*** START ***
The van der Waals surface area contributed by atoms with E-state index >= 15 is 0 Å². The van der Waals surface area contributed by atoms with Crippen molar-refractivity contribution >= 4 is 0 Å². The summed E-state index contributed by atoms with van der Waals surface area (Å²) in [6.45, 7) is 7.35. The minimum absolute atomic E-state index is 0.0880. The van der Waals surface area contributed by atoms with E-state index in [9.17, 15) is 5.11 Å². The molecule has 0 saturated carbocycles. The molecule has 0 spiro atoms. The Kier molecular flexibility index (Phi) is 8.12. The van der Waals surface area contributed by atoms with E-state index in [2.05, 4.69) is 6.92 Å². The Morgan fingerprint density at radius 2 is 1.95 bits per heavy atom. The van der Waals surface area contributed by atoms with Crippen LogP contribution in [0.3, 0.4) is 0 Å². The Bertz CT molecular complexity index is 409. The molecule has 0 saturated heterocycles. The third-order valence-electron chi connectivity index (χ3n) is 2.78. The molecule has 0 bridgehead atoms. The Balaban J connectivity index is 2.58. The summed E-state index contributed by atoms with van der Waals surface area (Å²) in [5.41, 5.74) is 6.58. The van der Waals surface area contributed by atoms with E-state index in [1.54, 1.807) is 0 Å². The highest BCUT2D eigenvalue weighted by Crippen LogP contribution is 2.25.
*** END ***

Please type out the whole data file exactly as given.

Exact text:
The van der Waals surface area contributed by atoms with E-state index >= 15 is 0 Å². The van der Waals surface area contributed by atoms with Crippen molar-refractivity contribution >= 4 is 0 Å². The summed E-state index contributed by atoms with van der Waals surface area (Å²) in [6.45, 7) is 7.35. The minimum absolute atomic E-state index is 0.0880. The van der Waals surface area contributed by atoms with E-state index in [9.17, 15) is 5.11 Å². The molecule has 0 saturated carbocycles. The molecule has 0 spiro atoms. The Kier molecular flexibility index (Phi) is 8.12. The van der Waals surface area contributed by atoms with E-state index in [2.05, 4.69) is 6.92 Å². The Morgan fingerprint density at radius 2 is 1.95 bits per heavy atom. The van der Waals surface area contributed by atoms with Crippen LogP contribution in [0.3, 0.4) is 0 Å². The Bertz CT molecular complexity index is 409. The molecule has 0 saturated heterocycles. The third-order valence-electron chi connectivity index (χ3n) is 2.78. The molecule has 0 bridgehead atoms. The Balaban J connectivity index is 2.58. The summed E-state index contributed by atoms with van der Waals surface area (Å²) in [5.41, 5.74) is 6.58. The van der Waals surface area contributed by atoms with E-state index in [1.54, 1.807) is 0 Å². The highest BCUT2D eigenvalue weighted by Crippen LogP contribution is 2.25.